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Wednesday, January 4, 2017

The Jade Murray Murder Case : No Justice For Skylar Bradley

     Jade Murray lived in Aurora, Missouri, a town of 7,500 in the southwest corner of the state. On December 14, 2013, the 22-year-old took her 4-year-old son, Skylar Bradley, to a medical facility in Aurora. She told medical personnel that she had found her unresponsive son in his bedroom. That evening he had been ill, and had refused to eat. The doctor noticed that the boy had bruises on his arms, side and back. From Aurora, the critically ill boy was transported to Mercy Hospital in Springfield, Missouri.

     Shortly after arriving at the hospital in Springfield, Skylar Bradley died. According to the forensic pathologist who performed the autopsy, the boy died of a ruptured spleen. The medical examiner ruled his death a homicide.

     Detectives with the Missouri State Highway Patrol, suspecting child abuse, questioned the dead boy's mother. Jade Murray denied hitting or otherwise abusing her son. Investigators asked if someone else had beaten the child. The mother insisted that he had not been physically mistreated by anybody.

     From people who knew Jade Murray and the boy, the homicide detectives received a different picture. According to these interviewees, the hot-tempered young mother frequently took out her wrath on her son. Several people had witnessed Murray strike the child with her fist, and noticed that he seemed permanently bruised. In one reported incident, Murray had allegedly spanked him so hard the paddle broke.

     Detectives also learned that Murray not only used illegal drugs herself, she regularly gave Skylar NyQuil and even Xanax to sedate him.

     On June 6, 2014, pursuant to an interrogation conducted by the state investigators, Jade Murray confessed to physically abusing her son. On the night he died, she admitted hitting him several times for not obeying. She had allegedly struck him so hard she knocked the child off his bed then ordered him to stay in his room. When she checked on the boy 45 minutes later, she found him unresponsive.

     Following the confession, a Lawrence County prosecutor charged Murray with second-degree murder and second-degree domestic assault. Officers booked the suspect into the county jail. At her arraignment, the judge set her bond at $250,000.

     If convicted of second-degree murder, Murray faced up to thirty years in prison. The domestic assault charge carried a maximum sentence of seven years behind bars.

     On October 20, 2014, an officer with the Missouri State Highway Patrol took the stand at the preliminary hearing to determine if the prosecution had sufficient evidence to warrant a trial in the case. According to the officer, the defendant admitted that she had struck her son hard enough to knock him off his bed. The boy's back hit his brother's bed as he fell.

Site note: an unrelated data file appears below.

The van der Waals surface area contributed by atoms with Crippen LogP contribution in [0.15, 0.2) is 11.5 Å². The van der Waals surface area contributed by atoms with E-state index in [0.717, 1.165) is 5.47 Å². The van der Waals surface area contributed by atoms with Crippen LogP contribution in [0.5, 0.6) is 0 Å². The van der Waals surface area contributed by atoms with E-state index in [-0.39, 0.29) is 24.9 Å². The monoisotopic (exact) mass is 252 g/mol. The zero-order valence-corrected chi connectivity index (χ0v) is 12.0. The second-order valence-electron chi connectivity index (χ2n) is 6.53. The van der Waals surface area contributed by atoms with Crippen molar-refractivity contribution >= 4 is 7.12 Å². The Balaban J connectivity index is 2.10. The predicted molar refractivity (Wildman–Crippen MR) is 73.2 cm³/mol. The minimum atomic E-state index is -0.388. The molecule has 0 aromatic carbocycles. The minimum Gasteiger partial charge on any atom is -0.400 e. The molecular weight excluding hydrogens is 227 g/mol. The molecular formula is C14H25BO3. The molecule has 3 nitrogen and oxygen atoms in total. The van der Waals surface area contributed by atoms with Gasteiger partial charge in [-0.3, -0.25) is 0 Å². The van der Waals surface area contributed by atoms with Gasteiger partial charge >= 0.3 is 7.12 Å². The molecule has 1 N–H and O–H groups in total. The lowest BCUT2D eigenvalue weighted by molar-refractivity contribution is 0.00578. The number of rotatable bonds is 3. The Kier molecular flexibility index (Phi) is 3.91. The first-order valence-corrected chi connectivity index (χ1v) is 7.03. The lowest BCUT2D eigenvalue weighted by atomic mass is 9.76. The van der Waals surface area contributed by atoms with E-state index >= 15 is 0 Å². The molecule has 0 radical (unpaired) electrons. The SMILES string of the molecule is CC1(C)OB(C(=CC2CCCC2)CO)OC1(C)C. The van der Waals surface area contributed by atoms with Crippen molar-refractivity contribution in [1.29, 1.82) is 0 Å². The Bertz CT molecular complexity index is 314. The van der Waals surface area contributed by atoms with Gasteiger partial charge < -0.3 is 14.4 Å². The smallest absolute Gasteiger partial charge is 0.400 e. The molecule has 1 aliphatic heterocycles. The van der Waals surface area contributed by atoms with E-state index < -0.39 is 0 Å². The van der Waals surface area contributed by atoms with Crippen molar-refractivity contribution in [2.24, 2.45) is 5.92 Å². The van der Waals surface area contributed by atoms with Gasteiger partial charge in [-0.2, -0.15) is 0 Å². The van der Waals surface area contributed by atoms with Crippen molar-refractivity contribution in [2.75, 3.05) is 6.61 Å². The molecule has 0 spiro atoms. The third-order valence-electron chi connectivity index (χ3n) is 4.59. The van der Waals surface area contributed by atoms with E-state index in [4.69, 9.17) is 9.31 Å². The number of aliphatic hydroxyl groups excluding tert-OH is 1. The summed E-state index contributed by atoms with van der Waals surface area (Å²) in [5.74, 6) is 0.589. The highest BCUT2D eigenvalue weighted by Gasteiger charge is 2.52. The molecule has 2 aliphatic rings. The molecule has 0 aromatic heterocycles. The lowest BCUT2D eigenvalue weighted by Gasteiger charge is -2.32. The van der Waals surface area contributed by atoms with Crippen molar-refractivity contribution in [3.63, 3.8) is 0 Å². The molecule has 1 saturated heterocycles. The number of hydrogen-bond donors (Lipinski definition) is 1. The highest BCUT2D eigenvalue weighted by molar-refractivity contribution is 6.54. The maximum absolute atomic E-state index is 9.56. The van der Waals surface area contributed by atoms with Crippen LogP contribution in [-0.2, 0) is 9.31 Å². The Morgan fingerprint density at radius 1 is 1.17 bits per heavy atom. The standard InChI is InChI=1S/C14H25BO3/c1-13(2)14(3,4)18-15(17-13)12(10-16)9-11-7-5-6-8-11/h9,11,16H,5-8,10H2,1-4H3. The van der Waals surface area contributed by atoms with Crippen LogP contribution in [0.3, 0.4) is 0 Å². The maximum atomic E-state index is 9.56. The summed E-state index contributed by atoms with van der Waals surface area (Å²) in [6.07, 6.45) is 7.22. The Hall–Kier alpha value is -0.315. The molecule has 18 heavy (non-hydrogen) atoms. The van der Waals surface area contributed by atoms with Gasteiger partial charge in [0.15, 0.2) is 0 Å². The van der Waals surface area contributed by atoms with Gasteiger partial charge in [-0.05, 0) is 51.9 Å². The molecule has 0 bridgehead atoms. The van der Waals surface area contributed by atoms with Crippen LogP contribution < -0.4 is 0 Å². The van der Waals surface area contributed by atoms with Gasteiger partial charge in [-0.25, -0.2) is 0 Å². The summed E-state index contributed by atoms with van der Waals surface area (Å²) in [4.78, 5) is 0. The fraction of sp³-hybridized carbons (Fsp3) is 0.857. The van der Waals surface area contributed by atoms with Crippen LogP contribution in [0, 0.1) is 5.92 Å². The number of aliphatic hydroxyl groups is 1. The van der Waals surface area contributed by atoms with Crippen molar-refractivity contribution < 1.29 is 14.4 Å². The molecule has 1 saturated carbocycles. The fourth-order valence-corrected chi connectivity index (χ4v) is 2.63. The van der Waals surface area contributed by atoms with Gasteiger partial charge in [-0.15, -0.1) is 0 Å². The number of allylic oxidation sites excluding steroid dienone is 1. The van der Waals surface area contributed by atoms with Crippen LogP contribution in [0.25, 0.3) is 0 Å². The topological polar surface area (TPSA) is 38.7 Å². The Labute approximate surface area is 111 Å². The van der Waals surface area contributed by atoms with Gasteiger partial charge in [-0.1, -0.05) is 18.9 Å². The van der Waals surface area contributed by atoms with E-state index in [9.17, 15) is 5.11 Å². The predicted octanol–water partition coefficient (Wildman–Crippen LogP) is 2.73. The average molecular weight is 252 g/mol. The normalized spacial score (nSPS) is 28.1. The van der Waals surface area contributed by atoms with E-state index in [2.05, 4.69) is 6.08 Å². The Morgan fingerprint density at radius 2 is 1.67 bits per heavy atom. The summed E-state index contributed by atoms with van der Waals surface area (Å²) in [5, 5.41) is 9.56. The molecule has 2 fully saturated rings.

Dr. Charles Glenn, the forensic pathologist who performed the autopsy, testified that the child had bruises on several parts of his body and had died of a ruptured spleen. Under cross-examination by Jade Murray's public defender's office attorney, Dr. Glenn conceded that the victim's enlarged spleen could have been cased by "some sort of viral illness."

     Sergeant Daniel Nash, an investigator with the state patrol, testified that when he questioned the defendant in June 2014, about six months after the boy's death, Murray told him that during the week before the boy died he had been ill. But on the day of his death, his health had improved. When the suspect was pressed regarding exactly how the boy had died, the mother hinted that her boyfriend may have had something to do with his death. According to the witness, Murray eventually admitted striking  her son. She said she hadn't meant to hit him so hard, describing the incident as an accident.

     Following the preliminary hearing testimony, the judge ruled that the state had presented enough evidence to justify a trial in the case. The Murray murder trial was scheduled to be held sometime in 2015.

     In October 2015, pursuant to a plea bargain arrangement between the defendant and Lawrence County prosecutor Don Trotter, Murray pleaded guilty to the charge of second-degree domestic assault. In return for the plea, Murray received a five year prison sentence and credit for two years of time already served in the county jail. As a result, she would be eligible for parole within months of her sentence.

     This incredibly light sentence outraged the community and sparked citizen protests outside the courthouse. In defending the deal, prosecutor Trotter said the murder case against Murray would have been difficult to prove.

     

2 comments:

  1. Just a slight typo. You typed 3013 in the first paragraph in error.
    I do so very much enjoy your blog.
    Jenn 💖

    ReplyDelete
  2. Thanks, I'm glad you enjoy the blog.

    ReplyDelete